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Age of tires

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Gary E Avatar
Gary E Silver Member Gary Edwards
Kernersville, ,N.C., USA   USA
I recently bought a 1967 MGBGT from Peter Cosmides at Mororcar Garage in Maple Shade NJ. I bought it after a ebay ad had ended and we came to a deal. I checked the car over and all seemed good. when I looked at the invoices that came with the car I found an invoice where he had stated that the tires were old and unevenly worn and should be replaced ..
but in the ad he said
"The wire wheels have just been cleaned up and repainted, and the 185/70-14 tires are in good shape. (and) This is a wonderful GT that needs nothing to fully enjoy, turn key ready."

I decided to check the date code on the tires and it is 2903.. The 29th week of 2003, 14 years ago..

I emailed Pete and he said " it is a road worthy proven car"

Should I trusted this MG shop owner and drive the car on these tires??



Gary



Edited 1 time(s). Last edit at 2017-08-11 02:03 PM by Gary E.

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Centerpunch Avatar
Centerpunch Paul A
OH and, NC, USA   USA
14 year old tires are not safe.

rocannon Avatar
rocannon Platinum Member Frank L
Inconveniently located in the wilderness, Oklahoma, USA   USA
1967 MG MGB GT "GT From Hell"
1980 MG MGB "Restored By Photoshop Inc."
time for new tires.



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RAY 67 TOURER Avatar
RAY 67 TOURER Ray Marloff
Fort Bragg, CA, USA   USA
1967 MG MGB "My Girl"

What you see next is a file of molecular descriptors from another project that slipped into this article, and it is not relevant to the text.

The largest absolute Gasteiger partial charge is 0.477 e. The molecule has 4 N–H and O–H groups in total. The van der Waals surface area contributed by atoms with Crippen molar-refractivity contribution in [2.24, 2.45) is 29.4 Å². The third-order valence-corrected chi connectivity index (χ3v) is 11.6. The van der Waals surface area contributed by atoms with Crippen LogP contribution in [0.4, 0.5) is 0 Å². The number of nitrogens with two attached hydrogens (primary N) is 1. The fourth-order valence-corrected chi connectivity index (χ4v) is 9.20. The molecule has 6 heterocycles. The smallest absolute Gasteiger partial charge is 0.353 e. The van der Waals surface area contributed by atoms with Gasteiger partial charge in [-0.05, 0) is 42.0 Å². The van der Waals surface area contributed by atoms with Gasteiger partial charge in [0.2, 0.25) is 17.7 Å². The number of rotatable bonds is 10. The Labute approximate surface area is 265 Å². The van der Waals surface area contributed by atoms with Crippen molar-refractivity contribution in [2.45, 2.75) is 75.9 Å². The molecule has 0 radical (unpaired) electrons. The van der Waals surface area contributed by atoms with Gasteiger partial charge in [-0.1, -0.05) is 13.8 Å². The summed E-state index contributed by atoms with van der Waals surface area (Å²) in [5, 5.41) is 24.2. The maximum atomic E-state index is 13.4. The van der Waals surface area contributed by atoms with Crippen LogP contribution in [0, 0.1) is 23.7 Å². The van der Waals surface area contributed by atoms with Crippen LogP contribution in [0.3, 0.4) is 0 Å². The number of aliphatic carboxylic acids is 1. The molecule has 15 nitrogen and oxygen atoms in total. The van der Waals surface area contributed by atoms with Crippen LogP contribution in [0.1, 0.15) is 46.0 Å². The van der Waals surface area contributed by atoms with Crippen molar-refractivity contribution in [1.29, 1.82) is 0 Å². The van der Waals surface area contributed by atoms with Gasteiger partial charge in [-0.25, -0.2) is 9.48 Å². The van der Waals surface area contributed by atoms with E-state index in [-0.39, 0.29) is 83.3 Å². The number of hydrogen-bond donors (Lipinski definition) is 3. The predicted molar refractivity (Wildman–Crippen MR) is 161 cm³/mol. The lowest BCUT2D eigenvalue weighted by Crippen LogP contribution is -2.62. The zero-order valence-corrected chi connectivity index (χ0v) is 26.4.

In California, any tire over ten years old is illegal for mounting. There's a reason for that. Like everything else in life, tires get old and fail. RAY

Emil Wojcik Avatar
Metuchen, NJ, USA   USA
The tires definitely need to be replaced before driving. But look on the bright side, new tires will hold the road much better than hard, aged tires. More fun to drive that way (and safer for you, your passengers and everyone on the road around you).

OldDuffer Avatar
OldDuffer Silver Member John S
Eugene, Oregon, USA   USA
1970 MG MGB "Ella B"
1979 MG MGB "Mae B *SOLD*"
Ask the owner if he would feel comfortable driving a loved one around at highway speeds for any length of time on those tires and have him look you in the eye when he answers. The car may be roadworthy but it would have to be a short road. They need to go.



I was addicted to the hokey pokey but I turned myself around.

Donthuis Avatar
Donthuis Don van Riet
Rijswijk, ZH, Netherlands   NLD
I used my Michelin XAS 165R14 for 26! years because they did not develop cracks in the sidewalls. But the rubber hardened so much, roadholding suffered and braking distances became ever larger. Fortunately I only used the B for short urban distances. After having new Michelin Energy Savers 175/70R 14 mounted I afterwards regretted waiting for so long. Softer rubber really makes a difference. A 7 year renewal period is the rule, waiting double this value or even longer is asking for trouble...thumbs down

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ClayJ Avatar
ClayJ Silver Member Clay Johnston
Mt. Olive, MS, USA   USA
1972 MG MGB
4-5 years ago Charlie and I disintegrated a tire at 45-55mph on the rear of a GT after running less than five miles on a test run. If I remember correctly the tires were a good 10 years old but didn't look bad.

My brother's tires on the GT that had been stored inside a heated/cooled basement, looked perfect. Both rears disintegrated at interstate speed with a few miles of each other, not fun. These were good quality tires with no cracking.

Follow the tire manufacturer's recommendation.

I do the tire shopping/replacement ritual at 7 years.

You can tell a tire is bad by looking for cracking and hardness BUT you cannot tell a tire is good by inspection.

ReggieB Avatar
ReggieB Gold Member Reg Beckett
Carstairs, Alberta, Canada   CAN
1974 MG MGB "GGB"